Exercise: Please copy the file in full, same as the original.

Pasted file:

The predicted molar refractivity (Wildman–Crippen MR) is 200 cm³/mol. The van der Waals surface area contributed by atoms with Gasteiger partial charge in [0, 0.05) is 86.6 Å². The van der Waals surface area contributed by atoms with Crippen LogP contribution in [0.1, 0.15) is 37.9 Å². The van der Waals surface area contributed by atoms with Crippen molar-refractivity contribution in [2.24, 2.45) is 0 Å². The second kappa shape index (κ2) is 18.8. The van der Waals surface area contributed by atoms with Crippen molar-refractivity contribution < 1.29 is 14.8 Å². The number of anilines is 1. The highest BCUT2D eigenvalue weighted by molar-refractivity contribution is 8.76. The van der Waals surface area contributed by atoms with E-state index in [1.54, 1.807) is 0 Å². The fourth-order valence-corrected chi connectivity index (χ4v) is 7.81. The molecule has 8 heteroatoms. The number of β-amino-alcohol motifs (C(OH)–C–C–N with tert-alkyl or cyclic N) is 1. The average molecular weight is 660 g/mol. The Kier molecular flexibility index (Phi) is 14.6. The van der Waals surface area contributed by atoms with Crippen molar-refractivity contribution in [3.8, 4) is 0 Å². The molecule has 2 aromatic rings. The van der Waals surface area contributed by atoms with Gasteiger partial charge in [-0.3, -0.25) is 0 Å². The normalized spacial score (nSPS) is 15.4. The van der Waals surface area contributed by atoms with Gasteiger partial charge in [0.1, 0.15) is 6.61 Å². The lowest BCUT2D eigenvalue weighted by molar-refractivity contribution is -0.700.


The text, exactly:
The predicted molar refractivity (Wildman–Crippen MR) is 200 cm³/mol. The van der Waals surface area contributed by atoms with Gasteiger partial charge in [0, 0.05) is 86.6 Å². The van der Waals surface area contributed by atoms with Crippen LogP contribution in [0.1, 0.15) is 37.9 Å². The van der Waals surface area contributed by atoms with Crippen molar-refractivity contribution in [2.24, 2.45) is 0 Å². The second kappa shape index (κ2) is 18.8. The van der Waals surface area contributed by atoms with Crippen molar-refractivity contribution < 1.29 is 14.8 Å². The number of anilines is 1. The highest BCUT2D eigenvalue weighted by molar-refractivity contribution is 8.76. The van der Waals surface area contributed by atoms with E-state index in [1.54, 1.807) is 0 Å². The fourth-order valence-corrected chi connectivity index (χ4v) is 7.81. The molecule has 8 heteroatoms. The number of β-amino-alcohol motifs (C(OH)–C–C–N with tert-alkyl or cyclic N) is 1. The average molecular weight is 660 g/mol. The Kier molecular flexibility index (Phi) is 14.6. The van der Waals surface area contributed by atoms with Crippen molar-refractivity contribution in [3.8, 4) is 0 Å². The molecule has 2 aromatic rings. The van der Waals surface area contributed by atoms with Gasteiger partial charge in [-0.3, -0.25) is 0 Å². The normalized spacial score (nSPS) is 15.4. The van der Waals surface area contributed by atoms with Gasteiger partial charge in [0.1, 0.15) is 6.61 Å². The lowest BCUT2D eigenvalue weighted by molar-refractivity contribution is -0.700.